- 1 Overview
- 2 Momentum fluxes
- 3 Mass fluxes
- 4 Outputs
- 5 References
The sediment-water interface module computes boundary conditions at the bottom of the water column. It computes shear stress as a boundary condition to the hydrodynamic and turbulence modules. It is also responsible for computing fluxes at the water-sediment interface, managing boundary conditions to both the water column properties and the sediment column properties. Both in the water column or in the sediment column, properties can be either dissolved or particulate. The evolution of dissolved properties depends greatly on the water fluxes, both in the water column and in the sediment interstitial water. Particulate properties evolution in the water column depends also on the water fluxes and on settling velocity. Once deposited in the bottom they can either stay there or be ressuspended back to the water column. If they stay there for a determined period of time, they can become part of the sediment compartment by consolidation.
Bottom shear stress induced by currents
In the bottom boundary, advective fluxes are imposed as null and diffusive flux of momentum is estimated by means of a bottom stress. This shear stress can be calculated based on near-bed currents and also on stress induced by surface waves.
Logarithmic law of the wall
Currents induced bottom shear stress is calculated by a non-slipping condition method with a quadratic law that depends on the near-bottom velocity. Thus, the diffusive term at the bottom is written as:
Where CD is the bottom drag coefficient that is calculated with the expression:
Where κ is von Karman constant and zb0 is the bottom roughness length. This quadratic law is derived from the logarithmic law of the wall near boundaries characteristic of boundary layers, as the bottom velocities are located half a grid box above the bottom. This term is calculated semi-implicitly following Backhaus  for numerical stability reasons.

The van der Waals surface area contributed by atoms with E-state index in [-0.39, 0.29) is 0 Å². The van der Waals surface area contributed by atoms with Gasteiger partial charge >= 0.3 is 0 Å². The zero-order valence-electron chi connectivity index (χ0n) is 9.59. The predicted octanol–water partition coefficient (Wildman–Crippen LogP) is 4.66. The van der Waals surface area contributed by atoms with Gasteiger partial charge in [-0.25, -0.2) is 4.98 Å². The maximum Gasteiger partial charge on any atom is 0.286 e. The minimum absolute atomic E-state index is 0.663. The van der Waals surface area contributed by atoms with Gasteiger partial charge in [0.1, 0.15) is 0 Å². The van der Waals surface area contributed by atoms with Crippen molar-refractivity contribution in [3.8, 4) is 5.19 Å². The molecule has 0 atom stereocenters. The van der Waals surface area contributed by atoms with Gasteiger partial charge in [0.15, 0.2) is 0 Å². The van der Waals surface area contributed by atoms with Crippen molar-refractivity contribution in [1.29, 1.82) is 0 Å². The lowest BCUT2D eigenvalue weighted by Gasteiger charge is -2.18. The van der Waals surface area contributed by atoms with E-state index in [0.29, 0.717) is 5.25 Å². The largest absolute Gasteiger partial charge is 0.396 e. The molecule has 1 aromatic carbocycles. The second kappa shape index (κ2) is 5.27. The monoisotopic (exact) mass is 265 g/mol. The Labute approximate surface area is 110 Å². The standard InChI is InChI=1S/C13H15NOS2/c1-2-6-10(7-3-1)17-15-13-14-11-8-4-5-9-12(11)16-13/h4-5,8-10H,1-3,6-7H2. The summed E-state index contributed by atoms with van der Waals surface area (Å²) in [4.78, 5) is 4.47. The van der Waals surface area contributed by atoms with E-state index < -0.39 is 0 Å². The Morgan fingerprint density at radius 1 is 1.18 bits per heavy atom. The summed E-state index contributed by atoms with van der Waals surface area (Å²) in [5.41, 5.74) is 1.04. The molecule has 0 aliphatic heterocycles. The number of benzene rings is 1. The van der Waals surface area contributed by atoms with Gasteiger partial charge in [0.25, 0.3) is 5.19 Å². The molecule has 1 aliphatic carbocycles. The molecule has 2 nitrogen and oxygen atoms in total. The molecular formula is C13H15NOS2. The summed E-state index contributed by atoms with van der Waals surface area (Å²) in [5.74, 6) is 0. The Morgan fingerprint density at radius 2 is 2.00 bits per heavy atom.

Bottom shear stress induced by surface waves
Surface waves exert friction forces at the bed during propagation. The bed shear stress is related to the friction coefficient by:
In which: Instantaneous bed-shear stress [N/m2] Friction coefficient [dimensionless] Instantaneous fluid velocity just outside boundary layer [m/s] Fluid density [kg/m3] The friction factor fw is assumed to be constant over the wave cycle and is determined from the peak values as:
The time-average (over a wave cycle) bed shear stress is:
In the rough turbulent regime Jonsson (1966 in van Rijn, 1989) proposed:
fw,max=0.3for Where ks stands for bed roughness [m]
Particulate matter transport
Ecology and water quality
Maps (HDF5 format)
In InterfaceSedimentWater results, for the dissolved properties (e.g. ammonia) the concentration is always zero, because it is considered that all the dissolved mass is released to water column (e.g. ammonia as a product of organic matter mineralization).
In InterfaceSedimentWater results the flux to water for the dissolved properties ammonia, oxygen, inorganic phosphorus, particulate organic phosphorus and particulate organic nitrogen can sometimes present a negative value due to rounding errors in computing the fluxes. In these case the negatives value should be considered as zero.
- Krone, R., 1962, Flume Studies of the Transport in Estuaries Shoaling Processes, Hydr. Eng. Lab., University of Berkeley, California, USA
- Mehta, J., 1988, Laboratory Studies on Cohesive Sediment Deposition and Erosion, Physical Processes in Estuaries, Springer-Verlag, Berlin Heidelberg New York, Job Dronkers and Wim van Leussen (Editors)
- Partheniades, E., 1965, Erosion and Deposition of Cohesive Soils, J. Hydr. Div., ASCE, 91 (1), 105-139